Board diversity by the basics: the bottom line about getting women into CXO roles

We know companies with a larger percentage of women directors show a higher incidence of "positive events"[ .pdf ], while "Women Matter" [ .pdf ], a 2007 McKinsey study found that adding Women to a company's board of directors improved ROE, EBIT and share price growth. A business case for including women on the board. [more inside]
posted by Mutant on Dec 10, 2010 - 16 comments

Good-bye to Dubai

The once shining beacon of capitalism in the Persian Gulf has lost a lot of its luster since the global financial crisis in 2008. But is it too soon to declare Dubai dead? [more inside]
posted by reenum on Nov 30, 2010 - 43 comments

Control Fraud Theory: When CEOs go bad

Ken Lay & Enron. Bernie Madoff. Bernie Ebbers & WorldCom. What is it about CEOs that makes them uniquely capable of pulling off the most audacious & expensive kind of white collar crime? Control Fraud Theory has the answer. Via the ever-enlightening Bruce Schneier.
posted by scalefree on Nov 8, 2010 - 37 comments

Let me talk to my browser.

Looking for a car loan? Get a better rate searching with Chrome. [more inside]
posted by bonehead on Nov 5, 2010 - 12 comments

Researchers claim Tweets predict The Dow

Invented by Charles Dow in 1896, The Dow Jones Average ("The Dow") is perhaps the most widely known metric of equity market behaviour. Calculated as a price weighted average of thirty stocks, The Dow is generally eschewed by professional investors who prefer the broader S&P 500, a so-called market capitalisation weighted index consisting of 500 stocks. Regardless, proponents of the Dow claim its simplicity, long history and careful design as a reliable proxy of US economic activity as points in its favour. But can they now claim predicability as well? [more inside]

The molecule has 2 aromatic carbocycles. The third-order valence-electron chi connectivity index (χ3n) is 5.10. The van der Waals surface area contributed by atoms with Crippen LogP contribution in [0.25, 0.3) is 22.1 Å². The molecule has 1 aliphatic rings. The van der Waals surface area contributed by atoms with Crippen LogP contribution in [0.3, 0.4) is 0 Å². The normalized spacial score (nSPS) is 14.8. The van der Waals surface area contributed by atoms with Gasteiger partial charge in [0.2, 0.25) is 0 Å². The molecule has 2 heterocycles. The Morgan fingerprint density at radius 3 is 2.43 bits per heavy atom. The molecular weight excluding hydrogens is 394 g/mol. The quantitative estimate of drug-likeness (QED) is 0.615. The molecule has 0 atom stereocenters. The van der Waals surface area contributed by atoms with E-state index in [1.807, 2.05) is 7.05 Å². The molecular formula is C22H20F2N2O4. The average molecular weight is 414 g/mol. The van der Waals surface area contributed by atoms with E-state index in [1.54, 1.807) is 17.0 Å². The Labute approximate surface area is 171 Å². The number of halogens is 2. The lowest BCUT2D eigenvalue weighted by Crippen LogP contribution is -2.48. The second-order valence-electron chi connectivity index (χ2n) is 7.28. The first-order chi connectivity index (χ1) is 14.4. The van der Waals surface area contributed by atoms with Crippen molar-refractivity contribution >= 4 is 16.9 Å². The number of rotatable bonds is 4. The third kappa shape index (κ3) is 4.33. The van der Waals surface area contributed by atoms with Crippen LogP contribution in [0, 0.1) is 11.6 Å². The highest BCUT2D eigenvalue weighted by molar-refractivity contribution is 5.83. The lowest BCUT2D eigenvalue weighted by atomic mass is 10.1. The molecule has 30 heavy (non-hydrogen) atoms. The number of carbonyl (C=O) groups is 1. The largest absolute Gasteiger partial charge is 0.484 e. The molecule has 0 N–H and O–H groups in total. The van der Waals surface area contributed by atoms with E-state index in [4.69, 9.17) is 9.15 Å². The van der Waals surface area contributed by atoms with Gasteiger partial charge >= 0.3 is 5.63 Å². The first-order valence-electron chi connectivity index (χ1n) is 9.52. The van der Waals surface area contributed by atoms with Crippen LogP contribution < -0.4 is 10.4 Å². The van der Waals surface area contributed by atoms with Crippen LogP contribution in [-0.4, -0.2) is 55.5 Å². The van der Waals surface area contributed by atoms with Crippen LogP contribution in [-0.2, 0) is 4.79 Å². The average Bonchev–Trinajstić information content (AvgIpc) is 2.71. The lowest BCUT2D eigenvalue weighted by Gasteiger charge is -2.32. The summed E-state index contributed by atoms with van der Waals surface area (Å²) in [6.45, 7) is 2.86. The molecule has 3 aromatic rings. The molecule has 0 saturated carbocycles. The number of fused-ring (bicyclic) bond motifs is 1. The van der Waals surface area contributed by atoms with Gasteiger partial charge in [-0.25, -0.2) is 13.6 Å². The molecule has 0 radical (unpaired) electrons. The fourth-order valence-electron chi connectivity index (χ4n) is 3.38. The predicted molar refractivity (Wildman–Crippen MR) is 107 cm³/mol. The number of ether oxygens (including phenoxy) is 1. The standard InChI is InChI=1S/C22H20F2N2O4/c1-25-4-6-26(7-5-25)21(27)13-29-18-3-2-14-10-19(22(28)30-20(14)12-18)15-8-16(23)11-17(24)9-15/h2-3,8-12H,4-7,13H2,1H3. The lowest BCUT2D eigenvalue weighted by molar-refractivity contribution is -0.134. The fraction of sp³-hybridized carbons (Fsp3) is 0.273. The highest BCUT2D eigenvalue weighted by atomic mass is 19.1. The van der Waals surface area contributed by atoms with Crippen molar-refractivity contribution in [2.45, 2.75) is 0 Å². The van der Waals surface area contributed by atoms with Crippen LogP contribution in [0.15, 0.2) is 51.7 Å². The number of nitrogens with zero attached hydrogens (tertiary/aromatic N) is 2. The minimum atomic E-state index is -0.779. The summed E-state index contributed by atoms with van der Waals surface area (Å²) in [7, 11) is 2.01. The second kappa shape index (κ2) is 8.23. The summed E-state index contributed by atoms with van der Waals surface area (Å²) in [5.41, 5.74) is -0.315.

posted by Mutant on Oct 23, 2010 - 19 comments

Cocoa Puffed

Earlier this week news bubbled up that a hedge fund manager with a Bond-villain nickname had made a Bond-villain move: "Choc Finger" bought a whopping 241,000 tons of cocoa beans -- 7% of the world's cocoa supply and enough to make 5 billion chocolate bars -- driving prices to 33-year highs. [more inside]
posted by chavenet on Jul 22, 2010 - 46 comments

Obama signs Wall Street reform bill

In a "Triumph of Policy Over Politics" President Obama today signed most sweeping Wall Street reform bill since Great Depression. Obamas remarks at the signing. A piece-by-piece guide to th financial overhaul law. Timeline of the laws effects. 10 Ways New Wall Street Reform Law Will Help You.
posted by Artw on Jul 21, 2010 - 141 comments

mad as hell

Dylan Ratigan's Howard Beale Moment (via se) [more inside]
posted by kliuless on Jul 19, 2010 - 35 comments

HOW SUPERMODELS ARE LIKE TOXIC ASSETS

There is very little intrinsic value in Coco Rocha's physique that would set her apart from any number of other similarly-built teens. 'When dealing with symbolic goods like “beauty” and “fashionability,” we would be hard pressed to identify objective measures of worth inherent in the good itself.' 'The social world of fashion markets reveals how market actors think collectively to make decisions in the face of uncertainty. And this social side of markets, it turns out, is key to understanding how investors could trade securities backed with “toxic” subprime mortgage assets leading us into the 2009 financial crisis.' 'In 2002, a tall and skinny 14-year old girl competed in a dance contest in Vancouver, Canada. There she encountered a modeling agent, who asked her to consider going out for modeling jobs. Today, the 22-year-old Coco Rocha is celebrated as a “supermodel”'. [more inside]